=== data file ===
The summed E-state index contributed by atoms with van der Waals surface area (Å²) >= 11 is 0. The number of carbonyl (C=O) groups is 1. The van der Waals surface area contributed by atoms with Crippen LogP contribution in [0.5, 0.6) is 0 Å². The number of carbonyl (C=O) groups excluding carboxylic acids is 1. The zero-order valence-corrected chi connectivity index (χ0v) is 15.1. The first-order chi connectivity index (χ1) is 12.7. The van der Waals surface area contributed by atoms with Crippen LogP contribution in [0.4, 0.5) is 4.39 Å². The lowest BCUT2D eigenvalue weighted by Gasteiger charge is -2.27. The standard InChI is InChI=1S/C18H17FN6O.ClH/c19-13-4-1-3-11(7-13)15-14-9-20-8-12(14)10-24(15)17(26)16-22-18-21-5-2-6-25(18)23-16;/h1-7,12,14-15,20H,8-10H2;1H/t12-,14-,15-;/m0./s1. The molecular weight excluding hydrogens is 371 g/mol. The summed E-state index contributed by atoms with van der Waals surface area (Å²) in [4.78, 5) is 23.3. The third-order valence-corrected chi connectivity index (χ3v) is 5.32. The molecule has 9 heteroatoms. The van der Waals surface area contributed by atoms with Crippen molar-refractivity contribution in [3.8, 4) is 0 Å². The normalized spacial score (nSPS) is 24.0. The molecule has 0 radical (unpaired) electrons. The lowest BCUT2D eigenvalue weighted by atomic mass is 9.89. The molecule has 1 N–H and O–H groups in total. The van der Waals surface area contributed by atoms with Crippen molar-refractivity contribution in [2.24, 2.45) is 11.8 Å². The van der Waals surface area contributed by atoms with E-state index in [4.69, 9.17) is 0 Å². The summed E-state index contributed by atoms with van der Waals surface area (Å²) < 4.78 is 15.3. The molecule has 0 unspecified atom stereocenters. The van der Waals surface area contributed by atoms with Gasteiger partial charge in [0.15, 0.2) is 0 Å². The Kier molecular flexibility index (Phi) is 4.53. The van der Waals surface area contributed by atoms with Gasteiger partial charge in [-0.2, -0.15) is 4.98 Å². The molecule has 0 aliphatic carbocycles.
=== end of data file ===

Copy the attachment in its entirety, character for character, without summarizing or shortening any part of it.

The summed E-state index contributed by atoms with van der Waals surface area (Å²) >= 11 is 0. The number of carbonyl (C=O) groups is 1. The van der Waals surface area contributed by atoms with Crippen LogP contribution in [0.5, 0.6) is 0 Å². The number of carbonyl (C=O) groups excluding carboxylic acids is 1. The zero-order valence-corrected chi connectivity index (χ0v) is 15.1. The first-order chi connectivity index (χ1) is 12.7. The van der Waals surface area contributed by atoms with Crippen LogP contribution in [0.4, 0.5) is 4.39 Å². The lowest BCUT2D eigenvalue weighted by Gasteiger charge is -2.27. The standard InChI is InChI=1S/C18H17FN6O.ClH/c19-13-4-1-3-11(7-13)15-14-9-20-8-12(14)10-24(15)17(26)16-22-18-21-5-2-6-25(18)23-16;/h1-7,12,14-15,20H,8-10H2;1H/t12-,14-,15-;/m0./s1. The molecular weight excluding hydrogens is 371 g/mol. The summed E-state index contributed by atoms with van der Waals surface area (Å²) in [4.78, 5) is 23.3. The third-order valence-corrected chi connectivity index (χ3v) is 5.32. The molecule has 9 heteroatoms. The van der Waals surface area contributed by atoms with Crippen molar-refractivity contribution in [3.8, 4) is 0 Å². The normalized spacial score (nSPS) is 24.0. The molecule has 0 radical (unpaired) electrons. The lowest BCUT2D eigenvalue weighted by atomic mass is 9.89. The molecule has 1 N–H and O–H groups in total. The van der Waals surface area contributed by atoms with Crippen molar-refractivity contribution in [2.24, 2.45) is 11.8 Å². The van der Waals surface area contributed by atoms with E-state index in [4.69, 9.17) is 0 Å². The summed E-state index contributed by atoms with van der Waals surface area (Å²) < 4.78 is 15.3. The molecule has 0 unspecified atom stereocenters. The van der Waals surface area contributed by atoms with Gasteiger partial charge in [0.15, 0.2) is 0 Å². The Kier molecular flexibility index (Phi) is 4.53. The van der Waals surface area contributed by atoms with Gasteiger partial charge in [-0.2, -0.15) is 4.98 Å². The molecule has 0 aliphatic carbocycles.